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Approaches to Scale-up and Assessing Cost-effectiveness of Programmes to Prevent Violence Against Women and Girls

With its focus on low-income and middle-income countries, this review paper summarises evidence on the cost and value for money  (VFM) aspects of interventions to prevent VAWG, as well as on approaches for scaling up such interventions. The specific objectives of the evidence review are:

    • To summarise examples of entry platforms through which VAWG programmes are being implemented: schools and life skills programmes, poverty alleviation programmes, maternal ad child health programmes, sexual and reproductive health services, community mobilisation, workplace programme, mass media, policies and legal reform.
    • To start to identify current VAWG prevention interventions that have been replicated in more than one setting; 
    • To synthesise current evidence on the costs of VAWG prevention (focusing on good quality costing studies, rather than financial cost assessments alone); 
    • Drawing upon the broader literature of intervention scale-up, to discuss how to conceptualise the replication and scale- up of violence prevention programming, and potential approaches to considering how to value the cost-effectiveness of VAWG prevention programmes, and the implications for future evaluation research;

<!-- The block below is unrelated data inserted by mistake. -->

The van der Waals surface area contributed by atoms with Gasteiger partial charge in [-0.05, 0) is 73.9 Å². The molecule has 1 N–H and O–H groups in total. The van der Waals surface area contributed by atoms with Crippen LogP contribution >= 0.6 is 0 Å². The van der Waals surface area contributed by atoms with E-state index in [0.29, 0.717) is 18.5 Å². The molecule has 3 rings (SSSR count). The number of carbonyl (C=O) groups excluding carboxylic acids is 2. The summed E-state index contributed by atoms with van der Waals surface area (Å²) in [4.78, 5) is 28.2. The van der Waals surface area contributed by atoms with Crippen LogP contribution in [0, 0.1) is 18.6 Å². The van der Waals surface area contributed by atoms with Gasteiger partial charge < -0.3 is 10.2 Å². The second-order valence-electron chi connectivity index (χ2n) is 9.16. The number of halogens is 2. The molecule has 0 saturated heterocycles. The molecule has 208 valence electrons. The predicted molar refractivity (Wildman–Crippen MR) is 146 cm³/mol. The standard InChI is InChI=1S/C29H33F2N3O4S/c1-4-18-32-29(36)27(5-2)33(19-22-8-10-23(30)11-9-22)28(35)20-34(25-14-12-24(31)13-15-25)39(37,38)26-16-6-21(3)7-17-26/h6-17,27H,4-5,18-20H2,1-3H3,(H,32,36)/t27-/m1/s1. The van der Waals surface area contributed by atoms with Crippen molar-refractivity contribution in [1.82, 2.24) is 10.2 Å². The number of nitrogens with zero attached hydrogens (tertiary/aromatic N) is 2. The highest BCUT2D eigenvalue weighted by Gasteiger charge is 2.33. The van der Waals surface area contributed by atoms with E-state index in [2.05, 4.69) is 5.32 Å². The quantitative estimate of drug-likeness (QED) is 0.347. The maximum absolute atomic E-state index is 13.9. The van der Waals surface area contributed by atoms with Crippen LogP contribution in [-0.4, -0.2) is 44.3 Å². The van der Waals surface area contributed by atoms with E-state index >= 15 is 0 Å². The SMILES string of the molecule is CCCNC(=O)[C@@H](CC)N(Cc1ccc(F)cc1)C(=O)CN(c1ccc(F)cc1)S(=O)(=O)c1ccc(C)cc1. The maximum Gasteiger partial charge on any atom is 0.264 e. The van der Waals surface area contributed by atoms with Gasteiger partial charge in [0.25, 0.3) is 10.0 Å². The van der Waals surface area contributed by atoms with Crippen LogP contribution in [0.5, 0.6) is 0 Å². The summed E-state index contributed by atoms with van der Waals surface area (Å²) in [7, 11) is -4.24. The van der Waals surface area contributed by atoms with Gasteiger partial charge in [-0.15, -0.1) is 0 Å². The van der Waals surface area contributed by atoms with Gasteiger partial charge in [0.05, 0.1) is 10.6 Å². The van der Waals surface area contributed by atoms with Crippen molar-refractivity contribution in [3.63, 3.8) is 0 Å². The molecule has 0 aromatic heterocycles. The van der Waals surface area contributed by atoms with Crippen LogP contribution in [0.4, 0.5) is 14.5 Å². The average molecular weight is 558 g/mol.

• To identify potential opportunities to conduct future economic evaluation of scaled-up VAWG prevention components, to enable lessons to be learnt about the variations in unit cost estimates, and to produce evidence of the impact of scale on programme costs.


  • Improve understanding of the pathways to intervention impact
  • Evaluate new models and existing models
  • Invest in understanding what different intervention models cost, and how these change with scale
  • Document multiple human rights, social, health, and economic outcomes of prevention programmes
  • Standardise VAWG outcomes
  • Consider the potential cost and scalability of models when deciding what to evaluate
  • Evaluate interventions embedded in structures that allow large scale delivery
  • Consider opportunities to cost existing programmes
  • Support operational research
  • Link intervention costing work with studies on the economic and social costs of violence
Date published
  • 2015
  • Michelle Remme
  • Christine Michaels-Igbokwe
  • Charlotte Watts
Published by What Works